Updated: Dec 28, 2022
A mid-January warm front got me thinking spring. And by “warm front,” I mean that for the first time in almost two weeks, daytime temperatures got above freezing. Still, it was enough to make me load up the truck and visit one of my favorite streams to see if the trout were biting. I was not disappointed.
Winter trout fishing can be hit or miss. The main differences between fishing now and other times of year are that fish are less aggressive and feeding windows tend to be shorter. Trout will be most active during the warmest parts of the day, so there’s no need to hit the water at the crack of dawn, unless the forecast shows a cold front moving in later in the day. In that situation, the morning bite can be quite good ahead of the front.
For the most part, though, my best experiences happen mid-morning and later, after the sun gets high enough to hit the water. In the winter, sunlight alone can have a positive effect, and a one or two degree rise in water temperature can be a big deal. Nymphs and other baitfish get active and trout soon begin to feed, which is exactly what happened that January day. The heavy overcast of the morning cleared out by noon, and over the next four hours, I landed half a dozen trout. It was a satisfying and peaceful way to spend a winter’s day.
Catching winter trout calls for a slight change in tactics, especially in regards to presentation. Although I use the same fly rod, reel, line, and leaders that I would any other time of year, in the winter I fish much slower. Painfully slow. Sounds easy enough until you’re out there and the cold starts sinking in. The body’s natural tendency is to move faster to create heat. But more often than not, if I’m not getting any strikes, it’s because I’m fishing too fast.
Fishing slow means working the water over more methodically than I would any other time. If fish are really sluggish, sometimes you have the put the fly or bait right on their noses to get them to hit. Often that requires multiple drifts through prime holding water. The addition of a small split shot above the fly can also help slow down your presentation and allow it to hang in the fish’s feeding lane that extra moment or two needed to induce a strike.
In the winter, prime lies are typically any slack water behind boulders and other obstructions, deep pools, and the break lines between fast and slow moving water. These are places where food tends to pile up in the water column and trout expend the least amount of energy filling their bellies. Cold water can make fish lethargic, but it’s important to remember that they never stop feeding. The hard part, though, can be figuring out what they’re feeding on.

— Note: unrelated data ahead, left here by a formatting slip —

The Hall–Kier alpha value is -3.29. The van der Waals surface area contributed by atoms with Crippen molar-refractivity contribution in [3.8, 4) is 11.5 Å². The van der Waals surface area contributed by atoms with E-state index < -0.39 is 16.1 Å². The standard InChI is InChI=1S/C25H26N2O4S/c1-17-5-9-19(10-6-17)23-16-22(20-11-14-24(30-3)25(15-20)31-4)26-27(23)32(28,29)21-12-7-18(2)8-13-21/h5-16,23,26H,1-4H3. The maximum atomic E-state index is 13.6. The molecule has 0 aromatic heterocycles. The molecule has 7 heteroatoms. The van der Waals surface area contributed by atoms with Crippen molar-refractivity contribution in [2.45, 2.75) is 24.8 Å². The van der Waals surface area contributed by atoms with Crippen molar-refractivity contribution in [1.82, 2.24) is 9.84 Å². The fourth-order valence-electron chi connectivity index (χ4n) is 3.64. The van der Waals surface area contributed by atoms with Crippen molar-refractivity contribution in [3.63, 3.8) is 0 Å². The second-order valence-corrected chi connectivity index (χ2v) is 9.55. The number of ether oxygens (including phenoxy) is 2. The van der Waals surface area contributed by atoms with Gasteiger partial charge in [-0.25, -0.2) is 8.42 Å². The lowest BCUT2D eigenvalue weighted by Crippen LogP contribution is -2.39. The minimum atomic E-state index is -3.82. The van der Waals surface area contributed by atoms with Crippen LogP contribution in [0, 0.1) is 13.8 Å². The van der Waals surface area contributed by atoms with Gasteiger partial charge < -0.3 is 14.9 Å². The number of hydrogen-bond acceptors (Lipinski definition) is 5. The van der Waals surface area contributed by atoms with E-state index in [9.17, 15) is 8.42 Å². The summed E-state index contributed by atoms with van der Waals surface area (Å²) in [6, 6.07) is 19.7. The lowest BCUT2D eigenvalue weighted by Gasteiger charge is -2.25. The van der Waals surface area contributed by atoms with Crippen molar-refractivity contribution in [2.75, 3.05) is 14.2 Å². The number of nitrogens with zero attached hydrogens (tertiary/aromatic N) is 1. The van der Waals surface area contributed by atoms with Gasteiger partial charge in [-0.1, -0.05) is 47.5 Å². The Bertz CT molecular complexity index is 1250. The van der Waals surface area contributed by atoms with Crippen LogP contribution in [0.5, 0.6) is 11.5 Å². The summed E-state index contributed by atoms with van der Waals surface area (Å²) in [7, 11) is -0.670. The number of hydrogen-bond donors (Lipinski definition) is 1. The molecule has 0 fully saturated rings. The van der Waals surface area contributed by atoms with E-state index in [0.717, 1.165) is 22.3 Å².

There are two schools of thought regarding winter fly selection. The first one recommends using flies slightly larger than normal. The theory is that a heartier meal will better tempt sluggish trout to hit. At times, that’s definitely true. I’ve seen winter days where dead-drifting a size 8 Woolly Bugger worked when smaller nymphs produced nothing. I’ve also had great success crawling oversized streamers along the bottoms of big pools. Once again, the trick is to fish them as slowly as possible.
The second school of thought suggests using smaller patterns, and generally speaking, these will produce the most consistent winter action. The main reason, I believe, is because tiny mayfly and stonefly nymphs and midges are the most abundant food sources available in winter.
My go-to flies for winter trout are Zebra Midges, Pheasant Tail Nymphs, Rainbow Warriors, and WD40s in sizes 16 to 22, but I do carry a selection of Woolly Buggers and streamer patterns just in case. Also, this time of year, tandem rigs fished under a strike indicator can be deadly.
A tandem rig is when you fish two flies at the same time. Basically, after tying on my first nymph, known as the “point” fly, I attach a foot-long section of tippet material to the bend of the hook and then tie on a second fly, or “dropper” fly. I’ve had the most success using a bright, attractor-type pattern, such a Y2K or egg pattern, as the point fly and then something smaller as the dropper, such as a size 20 Zebra Midge. The attractor pattern catches their attention and the midge seals the deal.
The advantage of the tandem rig is that you can quickly find out what fish prefer that particular day, and fishing multiple flies, of course, gives you multiple chances to catch fish on every drift. Winter trout can be selective, so don’t be afraid to experiment with different combinations of flies as some will produce better than others in certain situations.
If you’re having trouble with ice clogging your guides, try greasing them with fly floatant, Chapstick, and even cooking spray. If those don’t work, Loon Outdoors makes a product called Stanley’s Ice-Off Paste, which is specifically designed for fishing rods. Constantly breaking ice from the guides can be frustrating and time-consuming, so these products are definitely worth their weight.
Comfort goes a long way toward a good experience, too. Watch the weather forecast and know what to expect. I dress in layers and load my fishing vest and pockets with handwarmers, and I’m not afraid to take a break and go back to the truck to warm up a bit. All of these things contribute to an enjoyable day of winter trout fishing.